Disciplinary Action Against Pyles, In re, No. C4-87-395

CourtSupreme Court of Minnesota (US)
Writing for the CourtPER CURIAM
Citation421 N.W.2d 321
Docket NumberNo. C4-87-395
Decision Date01 April 1988
PartiesIn re the Petition for DISCIPLINARY ACTION AGAINST David A. PYLES, an Attorney at Law of the State of Minnesota.

Page 321

421 N.W.2d 321
In re the Petition for DISCIPLINARY ACTION AGAINST David A.
PYLES, an Attorney at Law of the State of
Minnesota.
No. C4-87-395.
Supreme Court of Minnesota.
April 1, 1988.

Page 322

Syllabus by the Court

1. Attorney charged with multiple claims of professional misconduct failed to establish by clear and convincing evidence psychological disability as a valid mitigating factor excusing in whole or in part the misconduct.

2. Under the facts of this case, the appropriate disciplinary sanction for an attorney guilty of multiple instances of misconduct is indefinite suspension from the practice of law.

William J. Wernz, Director, Lawyers Professional Responsibility, Candice M. Hojan, Sr. Asst., St. Paul, for appellant.

Theodore J. Collins, St. Paul, for respondent.

Heard, considered, and decided by the court en banc.

PER CURIAM.

The referee appointed by the court in this lawyers disciplinary action found that respondent David A. Pyles had violated rules of professional conduct applicable to lawyers: by misappropriating client funds

Page 323

on three separate occasions; by making a false representation to a client; by failing to maintain adequate financial records in his law practice and falsely certifying to this court that he had; by handling a matter when he had a conflict of interest with a client; and by failing to timely file income tax returns. The referee rejected Pyles' mitigation assertion that during the relevant times he was "suffering from severe depression and psychological problems which were the cause of the conduct." The referee recommended disbarment as the appropriate discipline. While we acknowledge that the nature and extent of the misconduct and the absence of an established mitigation defense ordinarily would warrant the recommended disbarment, due to special circumstances in this case, we conclude that the goal the referee had in mind--protection of the public--can best be substantially served by imposing the sanction of indefinite suspension.

The Director's original petition seeking disciplinary sanctions charged that respondent had misappropriated client funds, had misappropriated escrowed funds, had made misrepresentations to conceal those misappropriations, had failed to keep adequate trust account records and had made false certifications relative thereto. In a subsequent disciplinary petition, the Director alleged that respondent had undertaken representation of a client with whom he had a conflict of interest and that he had failed to file timely income tax returns. Respondent, in his answer, generally admitted the allegations of both petitions with one exception. He denied that investment advice given a client violated any disciplinary rule governing a lawyer's conflict of interest with a client. With that sole exception, respondent's defense was one claiming mitigation because, he claimed, at the time the violations occurred he was experiencing severe psychological problems which were the cause of his conduct. The referee's fact findings which generally substantiated the allegations of the petition are summarized below.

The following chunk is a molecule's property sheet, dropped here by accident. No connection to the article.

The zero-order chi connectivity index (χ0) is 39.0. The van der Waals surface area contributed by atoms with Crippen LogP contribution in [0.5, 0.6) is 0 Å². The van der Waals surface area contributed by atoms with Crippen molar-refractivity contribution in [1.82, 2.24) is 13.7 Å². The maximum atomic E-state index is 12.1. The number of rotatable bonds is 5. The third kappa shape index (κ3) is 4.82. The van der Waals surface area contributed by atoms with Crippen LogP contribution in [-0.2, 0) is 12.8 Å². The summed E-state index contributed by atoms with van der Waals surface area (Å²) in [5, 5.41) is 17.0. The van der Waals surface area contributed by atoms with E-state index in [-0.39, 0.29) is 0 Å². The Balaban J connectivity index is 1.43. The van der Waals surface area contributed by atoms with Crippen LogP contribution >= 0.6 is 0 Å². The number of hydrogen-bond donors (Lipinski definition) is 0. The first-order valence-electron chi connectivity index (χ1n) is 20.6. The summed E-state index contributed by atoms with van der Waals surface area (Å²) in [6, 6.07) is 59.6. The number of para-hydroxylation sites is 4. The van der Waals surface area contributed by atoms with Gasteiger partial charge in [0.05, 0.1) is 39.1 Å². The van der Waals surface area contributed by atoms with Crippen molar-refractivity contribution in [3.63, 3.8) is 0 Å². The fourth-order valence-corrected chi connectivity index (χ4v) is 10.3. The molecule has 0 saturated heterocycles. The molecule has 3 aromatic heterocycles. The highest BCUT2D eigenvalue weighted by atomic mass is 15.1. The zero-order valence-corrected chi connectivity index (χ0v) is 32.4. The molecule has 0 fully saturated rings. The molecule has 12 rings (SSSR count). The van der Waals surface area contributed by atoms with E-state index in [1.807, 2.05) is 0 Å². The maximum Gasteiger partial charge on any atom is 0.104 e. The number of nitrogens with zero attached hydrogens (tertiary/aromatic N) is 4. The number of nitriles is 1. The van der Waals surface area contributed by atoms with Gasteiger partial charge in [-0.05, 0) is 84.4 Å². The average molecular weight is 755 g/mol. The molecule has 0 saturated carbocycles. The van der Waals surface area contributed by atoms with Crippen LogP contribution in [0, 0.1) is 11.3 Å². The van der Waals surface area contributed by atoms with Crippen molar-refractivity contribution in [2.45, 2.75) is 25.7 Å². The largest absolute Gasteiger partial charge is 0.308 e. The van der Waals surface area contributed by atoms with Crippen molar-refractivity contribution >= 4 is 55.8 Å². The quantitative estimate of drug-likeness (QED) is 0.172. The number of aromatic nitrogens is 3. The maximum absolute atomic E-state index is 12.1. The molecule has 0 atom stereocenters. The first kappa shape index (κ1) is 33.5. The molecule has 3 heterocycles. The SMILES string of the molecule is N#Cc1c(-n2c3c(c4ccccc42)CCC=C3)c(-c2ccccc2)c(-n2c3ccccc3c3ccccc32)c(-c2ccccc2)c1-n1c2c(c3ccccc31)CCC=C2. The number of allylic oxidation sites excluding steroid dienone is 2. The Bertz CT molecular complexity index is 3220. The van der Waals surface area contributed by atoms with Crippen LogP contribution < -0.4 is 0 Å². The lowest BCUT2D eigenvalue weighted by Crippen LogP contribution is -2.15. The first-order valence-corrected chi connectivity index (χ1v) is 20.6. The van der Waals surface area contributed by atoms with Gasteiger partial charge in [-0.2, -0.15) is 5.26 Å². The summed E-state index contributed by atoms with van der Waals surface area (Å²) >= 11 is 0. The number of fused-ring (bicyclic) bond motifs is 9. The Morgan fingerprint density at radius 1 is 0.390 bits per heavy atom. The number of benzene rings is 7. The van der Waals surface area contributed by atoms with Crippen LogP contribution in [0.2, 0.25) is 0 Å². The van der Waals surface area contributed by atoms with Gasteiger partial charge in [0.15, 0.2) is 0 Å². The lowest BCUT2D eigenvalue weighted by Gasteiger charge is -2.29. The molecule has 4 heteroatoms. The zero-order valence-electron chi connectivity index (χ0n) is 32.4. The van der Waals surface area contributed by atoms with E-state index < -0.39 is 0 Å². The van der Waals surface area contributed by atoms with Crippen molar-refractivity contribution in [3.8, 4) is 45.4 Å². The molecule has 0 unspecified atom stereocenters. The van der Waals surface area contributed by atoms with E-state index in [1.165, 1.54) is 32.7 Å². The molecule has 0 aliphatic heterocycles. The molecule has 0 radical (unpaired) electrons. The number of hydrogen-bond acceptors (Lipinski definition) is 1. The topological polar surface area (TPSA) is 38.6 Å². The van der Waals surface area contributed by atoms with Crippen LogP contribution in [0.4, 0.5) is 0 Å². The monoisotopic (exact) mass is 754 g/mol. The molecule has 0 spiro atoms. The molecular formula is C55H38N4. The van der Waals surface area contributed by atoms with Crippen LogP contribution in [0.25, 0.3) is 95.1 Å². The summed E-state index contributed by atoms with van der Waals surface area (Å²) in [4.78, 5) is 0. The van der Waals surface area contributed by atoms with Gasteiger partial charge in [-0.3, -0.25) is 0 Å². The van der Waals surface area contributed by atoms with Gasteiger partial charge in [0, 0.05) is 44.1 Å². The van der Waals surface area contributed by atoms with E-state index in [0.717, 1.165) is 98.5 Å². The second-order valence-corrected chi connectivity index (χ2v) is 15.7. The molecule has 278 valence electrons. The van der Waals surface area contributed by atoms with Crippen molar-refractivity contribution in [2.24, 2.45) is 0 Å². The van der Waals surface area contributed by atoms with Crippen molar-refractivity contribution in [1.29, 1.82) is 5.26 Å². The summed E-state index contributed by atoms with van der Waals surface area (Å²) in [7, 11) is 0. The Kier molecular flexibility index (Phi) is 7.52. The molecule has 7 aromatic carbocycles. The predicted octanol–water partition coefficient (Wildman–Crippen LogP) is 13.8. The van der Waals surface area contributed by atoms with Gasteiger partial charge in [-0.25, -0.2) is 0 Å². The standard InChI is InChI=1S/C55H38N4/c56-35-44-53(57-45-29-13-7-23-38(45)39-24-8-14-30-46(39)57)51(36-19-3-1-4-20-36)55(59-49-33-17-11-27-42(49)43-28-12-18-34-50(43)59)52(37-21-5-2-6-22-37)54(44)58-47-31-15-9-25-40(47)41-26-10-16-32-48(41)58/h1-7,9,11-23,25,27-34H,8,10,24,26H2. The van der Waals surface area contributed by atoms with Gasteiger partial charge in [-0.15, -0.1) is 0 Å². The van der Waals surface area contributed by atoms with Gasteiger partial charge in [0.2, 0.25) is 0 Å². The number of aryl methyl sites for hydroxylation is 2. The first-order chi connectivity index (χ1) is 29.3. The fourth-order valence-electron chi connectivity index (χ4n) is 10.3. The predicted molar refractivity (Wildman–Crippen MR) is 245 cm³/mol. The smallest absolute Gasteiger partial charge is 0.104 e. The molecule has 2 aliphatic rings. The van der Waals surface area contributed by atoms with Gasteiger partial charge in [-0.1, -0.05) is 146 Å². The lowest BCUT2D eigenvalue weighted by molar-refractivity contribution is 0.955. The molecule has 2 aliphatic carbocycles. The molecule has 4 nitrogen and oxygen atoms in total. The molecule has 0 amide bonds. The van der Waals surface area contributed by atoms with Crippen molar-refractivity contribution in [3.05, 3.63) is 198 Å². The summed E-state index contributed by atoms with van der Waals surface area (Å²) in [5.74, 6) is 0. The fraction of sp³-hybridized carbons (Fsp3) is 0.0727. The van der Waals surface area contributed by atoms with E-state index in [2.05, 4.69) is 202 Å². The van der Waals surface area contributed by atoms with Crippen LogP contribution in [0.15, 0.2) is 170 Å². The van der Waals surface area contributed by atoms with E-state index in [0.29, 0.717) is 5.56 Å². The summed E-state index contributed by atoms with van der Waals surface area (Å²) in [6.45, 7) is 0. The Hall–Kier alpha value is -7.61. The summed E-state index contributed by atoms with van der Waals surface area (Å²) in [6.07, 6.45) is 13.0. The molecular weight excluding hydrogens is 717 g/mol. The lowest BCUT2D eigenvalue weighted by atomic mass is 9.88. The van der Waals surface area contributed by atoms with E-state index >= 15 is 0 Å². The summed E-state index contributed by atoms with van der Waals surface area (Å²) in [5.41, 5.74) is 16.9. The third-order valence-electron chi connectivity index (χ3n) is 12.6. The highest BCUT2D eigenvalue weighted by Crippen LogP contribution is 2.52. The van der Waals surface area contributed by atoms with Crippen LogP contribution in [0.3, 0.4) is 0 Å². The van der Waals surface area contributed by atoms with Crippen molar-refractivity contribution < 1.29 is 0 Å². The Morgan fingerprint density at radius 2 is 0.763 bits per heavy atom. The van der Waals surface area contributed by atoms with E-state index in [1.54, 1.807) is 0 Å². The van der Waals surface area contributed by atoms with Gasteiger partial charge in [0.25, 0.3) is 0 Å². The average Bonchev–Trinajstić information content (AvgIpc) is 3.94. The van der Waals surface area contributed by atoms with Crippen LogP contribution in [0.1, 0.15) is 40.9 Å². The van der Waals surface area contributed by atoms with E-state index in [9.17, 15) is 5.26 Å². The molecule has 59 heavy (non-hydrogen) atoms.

1. Misappropriation:

(a) By his will John Davis devised two-thirds of his estate to a sister with the remainder to his church. In 1986, during the course of probating the Davis estate, respondent received approximately $45,000 of funds belonging to the estate. He deposited those funds in his office trust account. Thereafter those deposited funds were not only wrongfully used to repay other clients whose trust funds had been misused, but also were misappropriated for the respondent's own personal and family use. Ultimately, sufficient funds were returned to the trust account to replace the misappropriations so that in the end the Davis estate suffered no loss.

(b) In the same year, while acting as an escrow agent in a real estate transaction involving a client, respondent deposited approximately $15,000 in his trust account. He likewise misappropriated a portion of those funds to his own personal use, and disbursed some of the funds to others without proper prior authorization. As with the Davis funds, those funds were eventually returned, but not until after these disciplinary proceedings were instituted. These misappropriations by the respondent violated Rules 1.15(a), (b)(4); 8.4(b), (c), Minnesota Rules of Professional Conduct (MRPC).

2. Misrepresentation: The attorney for a real estate vendor who was entitled to escrow funds being held by respondent requested disbursement of the funds. For more than a month thereafter, though repeatedly promising to remit, respondent failed to do so. In fact he was unable to do so because the escrowed funds had been misappropriated and the trust account closed. After three more months had passed, the contract vendor, who had not yet received the escrowed money due him, made a complaint to the Lawyers Board on Professional Responsibility. Respondent initially falsely represented to the Director's office that he had a cashier's check for the amount due the vendor, when, in fact he had no check. Only later did respondent acknowledge that the vendor's money was neither in his trust account nor represented by a certified check. The misrepresentations made to the vendor's attorney